It used to be a quick and simple process to sell your old Nintendo games. You’d take the cartridge to a used game retailer and exchange it for a couple of bucks. But that was back in the day.
Nowadays, there are a grand total of seven Nintendo consoles out there that go back decades, to the 16-bit heyday of the 1980s. And that’s to say nothing of the myriad handheld consoles produced by Nintendo. That’s thousands and thousands of video games across a number of platforms.
The good news is that while there are so many Nintendo games out there, there’s almost an equal amount of opportunity to make a grip of cash selling them. Here are some tips to ensure you make the most money possible in this endeavor.
Go eBay: it still reigns supreme
Even with all the various auction and trading sites out there, where it concerns selling used Nintendo games, none have knocked eBay off its perch. Game sellers stand to make more money from their used cartridges here than anywhere else. eBay has their own list of tips to maximize profit when selling Nintendo games. These include basics such as taking clear photos of the cartridge, writing specific titles and descriptions, and sending the games promptly out after payment has been received.
But probably the most important tip is to make sure you know the exact version of the game you’re selling. Franchise games often have many sequels and iterations; knowing the precise game (and listing its full title) could mean the difference between selling it for a few dollars and selling it for hundreds of dollars. To gauge general prices for similar games you intend to sell, be sure to check out listings for the same game on eBay.
Know the market
Understanding your game’s value isn’t just a matter of checking out one or two other similar listings. To gauge the game’s worth, be sure to do in-depth market research. You can search online for a video game price guide (pricecharting.com) or simply download a "video game selling" app from the Google store. These apps & guides are an invaluable tool for any used video game seller that will break down how much any Nintendo cartridge or disc is worth over a variety of auction sites, including eBay and Amazon.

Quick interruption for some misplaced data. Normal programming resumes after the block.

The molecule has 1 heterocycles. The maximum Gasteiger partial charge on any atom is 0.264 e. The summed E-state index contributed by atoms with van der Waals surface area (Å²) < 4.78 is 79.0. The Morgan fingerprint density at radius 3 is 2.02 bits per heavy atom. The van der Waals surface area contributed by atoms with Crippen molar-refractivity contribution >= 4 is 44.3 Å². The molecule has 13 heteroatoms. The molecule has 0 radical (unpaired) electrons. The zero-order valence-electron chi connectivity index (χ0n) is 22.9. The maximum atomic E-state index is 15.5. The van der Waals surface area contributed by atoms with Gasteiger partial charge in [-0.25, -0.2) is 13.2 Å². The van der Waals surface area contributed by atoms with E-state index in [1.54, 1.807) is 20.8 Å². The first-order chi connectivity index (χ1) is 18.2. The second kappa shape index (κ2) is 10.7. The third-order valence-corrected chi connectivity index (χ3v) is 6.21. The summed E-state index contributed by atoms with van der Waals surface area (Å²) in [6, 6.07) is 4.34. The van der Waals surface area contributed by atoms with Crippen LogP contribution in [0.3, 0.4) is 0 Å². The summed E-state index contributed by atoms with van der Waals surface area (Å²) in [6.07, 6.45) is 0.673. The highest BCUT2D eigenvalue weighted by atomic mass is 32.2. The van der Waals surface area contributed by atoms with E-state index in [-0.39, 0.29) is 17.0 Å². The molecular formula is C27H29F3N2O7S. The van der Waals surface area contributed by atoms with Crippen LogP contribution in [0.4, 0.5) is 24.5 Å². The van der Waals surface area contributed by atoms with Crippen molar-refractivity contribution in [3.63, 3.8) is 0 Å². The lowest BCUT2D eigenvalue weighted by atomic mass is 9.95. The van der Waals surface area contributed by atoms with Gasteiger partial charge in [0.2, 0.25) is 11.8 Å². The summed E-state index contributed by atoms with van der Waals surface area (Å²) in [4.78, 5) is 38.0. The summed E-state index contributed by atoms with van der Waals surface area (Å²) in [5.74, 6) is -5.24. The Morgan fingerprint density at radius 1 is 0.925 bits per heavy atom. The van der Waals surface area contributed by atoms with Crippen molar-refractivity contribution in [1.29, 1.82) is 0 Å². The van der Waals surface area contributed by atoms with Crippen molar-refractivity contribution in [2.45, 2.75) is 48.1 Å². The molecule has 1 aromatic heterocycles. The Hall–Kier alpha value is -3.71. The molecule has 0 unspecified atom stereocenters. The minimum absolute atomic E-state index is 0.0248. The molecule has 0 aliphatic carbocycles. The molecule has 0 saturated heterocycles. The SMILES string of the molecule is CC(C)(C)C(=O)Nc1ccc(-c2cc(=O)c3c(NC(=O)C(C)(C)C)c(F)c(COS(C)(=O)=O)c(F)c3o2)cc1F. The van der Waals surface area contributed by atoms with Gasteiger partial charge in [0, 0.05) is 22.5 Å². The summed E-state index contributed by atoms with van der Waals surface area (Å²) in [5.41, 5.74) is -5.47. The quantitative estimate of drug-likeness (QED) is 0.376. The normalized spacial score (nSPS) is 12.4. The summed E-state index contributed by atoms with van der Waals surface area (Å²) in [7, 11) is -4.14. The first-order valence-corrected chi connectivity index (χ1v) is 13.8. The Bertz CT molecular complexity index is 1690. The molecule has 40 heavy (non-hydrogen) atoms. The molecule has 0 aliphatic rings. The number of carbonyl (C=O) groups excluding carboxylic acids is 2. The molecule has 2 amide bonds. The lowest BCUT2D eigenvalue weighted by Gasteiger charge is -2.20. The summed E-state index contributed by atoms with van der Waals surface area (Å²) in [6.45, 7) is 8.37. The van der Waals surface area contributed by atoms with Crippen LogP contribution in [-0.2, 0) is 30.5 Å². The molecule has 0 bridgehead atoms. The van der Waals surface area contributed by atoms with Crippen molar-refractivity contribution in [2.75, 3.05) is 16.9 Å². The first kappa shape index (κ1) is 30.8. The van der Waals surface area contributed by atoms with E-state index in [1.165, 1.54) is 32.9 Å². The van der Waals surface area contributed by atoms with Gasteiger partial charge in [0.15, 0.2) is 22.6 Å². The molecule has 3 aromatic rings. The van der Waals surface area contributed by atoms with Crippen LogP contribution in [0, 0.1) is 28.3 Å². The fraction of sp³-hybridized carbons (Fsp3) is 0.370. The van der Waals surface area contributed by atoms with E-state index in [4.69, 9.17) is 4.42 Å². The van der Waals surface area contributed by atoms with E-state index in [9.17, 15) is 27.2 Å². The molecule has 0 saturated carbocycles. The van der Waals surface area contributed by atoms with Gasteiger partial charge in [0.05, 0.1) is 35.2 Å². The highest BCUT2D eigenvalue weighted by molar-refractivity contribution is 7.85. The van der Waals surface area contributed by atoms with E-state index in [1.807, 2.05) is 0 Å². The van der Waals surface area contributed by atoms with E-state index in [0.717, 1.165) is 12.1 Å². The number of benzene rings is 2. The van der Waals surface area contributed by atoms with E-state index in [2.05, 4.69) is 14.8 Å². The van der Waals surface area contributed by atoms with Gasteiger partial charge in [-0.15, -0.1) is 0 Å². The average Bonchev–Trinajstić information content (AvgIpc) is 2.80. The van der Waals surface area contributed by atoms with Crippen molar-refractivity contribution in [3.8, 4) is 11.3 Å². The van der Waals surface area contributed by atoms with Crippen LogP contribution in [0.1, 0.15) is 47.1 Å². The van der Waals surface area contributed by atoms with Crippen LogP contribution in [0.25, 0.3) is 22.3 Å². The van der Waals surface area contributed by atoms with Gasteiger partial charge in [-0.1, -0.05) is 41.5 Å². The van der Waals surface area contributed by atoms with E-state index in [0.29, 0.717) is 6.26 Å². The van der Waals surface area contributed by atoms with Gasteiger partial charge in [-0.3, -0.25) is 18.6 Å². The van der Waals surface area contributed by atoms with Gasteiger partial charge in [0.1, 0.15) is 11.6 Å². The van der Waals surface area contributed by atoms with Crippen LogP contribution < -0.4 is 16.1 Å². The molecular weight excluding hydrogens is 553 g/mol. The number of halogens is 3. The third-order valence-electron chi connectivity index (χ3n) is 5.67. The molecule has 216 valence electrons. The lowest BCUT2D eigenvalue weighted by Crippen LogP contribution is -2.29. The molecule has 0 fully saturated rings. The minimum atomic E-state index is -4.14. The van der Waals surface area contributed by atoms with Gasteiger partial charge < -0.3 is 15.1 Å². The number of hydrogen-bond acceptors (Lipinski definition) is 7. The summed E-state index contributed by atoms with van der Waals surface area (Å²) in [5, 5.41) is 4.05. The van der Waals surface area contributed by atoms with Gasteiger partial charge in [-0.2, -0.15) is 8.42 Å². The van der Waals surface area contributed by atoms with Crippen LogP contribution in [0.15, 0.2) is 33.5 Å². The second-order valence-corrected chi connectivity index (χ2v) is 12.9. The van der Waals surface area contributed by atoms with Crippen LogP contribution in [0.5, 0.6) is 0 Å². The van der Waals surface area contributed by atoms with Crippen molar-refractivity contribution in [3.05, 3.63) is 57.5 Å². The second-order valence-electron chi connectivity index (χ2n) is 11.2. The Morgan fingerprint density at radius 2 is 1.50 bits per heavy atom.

Don’t forget the retro retailers
The days of two or five-dollar trade-ins for old Nintendo games are (mostly) over. Retro gaming is big business, and all those used game shops are benefitting from this industry boom. If you know the value of the Nintendo game(s) you’re selling, but can’t seem to fetch the right price on eBay, try out the brick-and-mortar and online retro game shops to sell your used video games. The proprietors of these establishments, if they know their stuff, will be able to recognize a valuable and/or rare find and will pay accordingly. Places like The Old School Game Vault pay top dollar when you sell used video games online through our platform.
Remember: the more rare, the better
Scan any of the “most valuable Nintendo games” articles currently kicking around cyberspace, and likely you won’t recognize many titles on the list—even if you were an active gamer during Nintendo’s ‘80s heyday. “Little Samson,” “Ducktales 2,” “TMNT Tournament Fighter”—these cartridges easily fetch hundreds or even thousands of dollars on eBay. Why? One word: rarity. Probably the most extreme example of leveraging rarity for copious amounts of cash has to do with a used copy of “Nintendo World Championships,” a 1990 bundle game that featured “Rad Racer” and “Tetris.” Only 26 copies were ever made. Multiply each of those copies by 1,000, and you have just about the total price fetched on eBay for a single cartridge.
Other tips to bear in mind if you want the most cash for your Nintendo game include keeping the cartridge in pristine condition, along with the original box and instructions. And remember, there’s no title too obscure to be valuable.